Michelle Obama & CGI VP-College Pal Were Members Of Radical Student Groups Who Hosted Pro-Jihad PLO Leader [UPDATE: Communists,Socialists,Sandinistas & Marxists,Black Panthers,Pro-Castro, Che & Anarchists --Oh My!]
Par for Michelle Obama’s radical LWE course…
(The Daily Caller) –First Lady Michelle Obama and her Princeton classmate whose company received the no-bid government contract to build the HealthCare.gov Obamacare website were both members of a black student organization that caused a tense scene on campus by inviting a PLO leader who advocated for terrorism.
Michelle Obama ’85 and her classmate Toni Townes-Whitley ’85, a senior vice president at CGI Federal, were both students at the university when their groups the Organization of Black Unity (OBU) and the Third World Center (TWC) engaged in a confrontation with Jewish students on campus.
“It was an ugly scene, but few expected perfect harmony when the OBU, in conjunction with the Third World Center (TWC), invited Hassan Rahman, the Palestine Liberation Organization’s deputy UN observer, to appear on campus,” according to a January 25, 1982 Princeton Alumni Weekly (Volume 82) article entitled “War of Words” in the column “On the Campus” by Ted Lempert ’83.
Rahman “reiterated the PLO’s position that the Palestinians deserve a homeland and that they are entitled to use terrorism to achieve their goal, just as American revolutionaries did against the British.”
“We have the right to kill them if they are traitors and negotiate with the Israelis,” Rahman said of non-PLO supporting Palestinians at the event.
George Schindler, the president for U.S. and Canada of the Canadian-based CGI Group, CGI Federal’s parent company, became an Obama 2012 campaign donor after his company gained the Obamacare website contract.As reported by the Washington Examiner in early October, the Department of Health and Human Services reviewed only CGI’s bid for the Obamacare account. CGI was one of 16 companies qualified under the Bush administration to provide certain tech services to the federal government. A senior vice president for the company testified this week before The House Committee on Energy and Commerce that four companies submitted bids, but did not name those companies or explain why only CGI’s bid was considered.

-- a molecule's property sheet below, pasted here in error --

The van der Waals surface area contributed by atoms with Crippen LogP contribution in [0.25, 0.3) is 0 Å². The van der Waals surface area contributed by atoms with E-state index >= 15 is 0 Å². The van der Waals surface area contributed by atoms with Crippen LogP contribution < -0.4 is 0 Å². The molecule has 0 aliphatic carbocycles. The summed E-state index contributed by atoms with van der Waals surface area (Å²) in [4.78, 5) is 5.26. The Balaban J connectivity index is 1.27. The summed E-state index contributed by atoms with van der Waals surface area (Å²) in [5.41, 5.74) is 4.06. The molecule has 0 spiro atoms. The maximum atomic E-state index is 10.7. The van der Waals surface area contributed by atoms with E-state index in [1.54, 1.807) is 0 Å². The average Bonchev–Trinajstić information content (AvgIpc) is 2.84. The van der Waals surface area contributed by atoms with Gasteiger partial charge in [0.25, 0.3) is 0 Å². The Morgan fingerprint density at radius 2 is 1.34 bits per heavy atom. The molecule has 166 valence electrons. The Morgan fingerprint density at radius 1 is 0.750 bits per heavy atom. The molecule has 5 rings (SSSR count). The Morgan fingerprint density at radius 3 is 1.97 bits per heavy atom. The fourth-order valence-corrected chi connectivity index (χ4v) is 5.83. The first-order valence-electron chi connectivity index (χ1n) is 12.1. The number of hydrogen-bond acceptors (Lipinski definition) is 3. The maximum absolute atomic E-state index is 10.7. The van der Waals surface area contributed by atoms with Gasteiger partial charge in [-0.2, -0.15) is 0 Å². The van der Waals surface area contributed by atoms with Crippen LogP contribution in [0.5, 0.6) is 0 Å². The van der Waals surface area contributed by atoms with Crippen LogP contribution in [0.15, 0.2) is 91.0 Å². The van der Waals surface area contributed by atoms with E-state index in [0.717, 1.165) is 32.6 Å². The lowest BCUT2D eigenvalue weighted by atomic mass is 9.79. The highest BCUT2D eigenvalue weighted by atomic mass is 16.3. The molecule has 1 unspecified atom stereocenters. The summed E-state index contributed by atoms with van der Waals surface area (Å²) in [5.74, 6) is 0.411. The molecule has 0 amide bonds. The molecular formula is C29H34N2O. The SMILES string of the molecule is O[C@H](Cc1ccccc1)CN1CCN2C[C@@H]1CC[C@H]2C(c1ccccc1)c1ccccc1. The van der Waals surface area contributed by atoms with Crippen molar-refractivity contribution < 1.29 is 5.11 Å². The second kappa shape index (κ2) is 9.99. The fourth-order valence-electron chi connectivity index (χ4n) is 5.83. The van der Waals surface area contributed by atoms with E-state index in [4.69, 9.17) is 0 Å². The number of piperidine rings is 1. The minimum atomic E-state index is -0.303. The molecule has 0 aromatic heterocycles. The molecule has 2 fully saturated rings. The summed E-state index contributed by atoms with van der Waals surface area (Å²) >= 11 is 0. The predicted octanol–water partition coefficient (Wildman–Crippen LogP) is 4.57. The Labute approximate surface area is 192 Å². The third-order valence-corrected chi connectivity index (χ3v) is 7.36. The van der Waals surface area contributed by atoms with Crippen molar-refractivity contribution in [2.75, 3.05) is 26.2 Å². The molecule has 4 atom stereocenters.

UPDATE: Excerpts from The Blaze’s (Oct. 30, 2012) report on the Third World Conference’s anti-white racism and radical speakers who spoke on the campus at the invite of TWC (Remember Michelle Obama was a ‘Third World Center’ (TWC) Governance Board Member:
If ever there was an example of the TWC governing board’s obsession with race, an editorial from October 21, 1981 is it. The members took great offense to an op-ed titled “Rebuilding Race Relations,” calling the article “racist, offensive, and inaccurate” for daring to question the group’s true commitment and to present a thesis on race relations counter to its own.
“The word RE-building implies that race relations once existed and, for some mysterious reasons, fell apart … ,” the board wrote in a scathing letter to the editor. “We, on the other hand, believe that race relations have never been and still are not at a satisfactory level. We are not RE-building. We cannot RE-build something that never existed in the first place.”
“Don’t hide behind excuses such as a lack of effort [to integrate with the Princeton campus] on our part,” the revealing letter added.“The bottom line is that white students on this campus are racist, but they may not realize it.” [Emphasis added]
TWC’s Role in Bringing Radicals to Campus
In cooperation with the Organization of Black Unity, to which Michelle also belonged, the TWC brought a number of terrorists and radicals to campus. We don’t know which of these events she attended, but it was probably more than a few, especially after she became a TWC board member. According to the heavily favorable “Michelle: A Biography”, she “spent much of her free time at the center, where, among other events, she attended seminars that featured the last surviving Scottsboro boy—a member of nine black Southerners who were falsely accused of raping two white women in the 1930s—and another featuring Rosa Parks.” (Mundy, 114).
These are just a few of such events hosted or promoted by the TWC while Michelle was a student: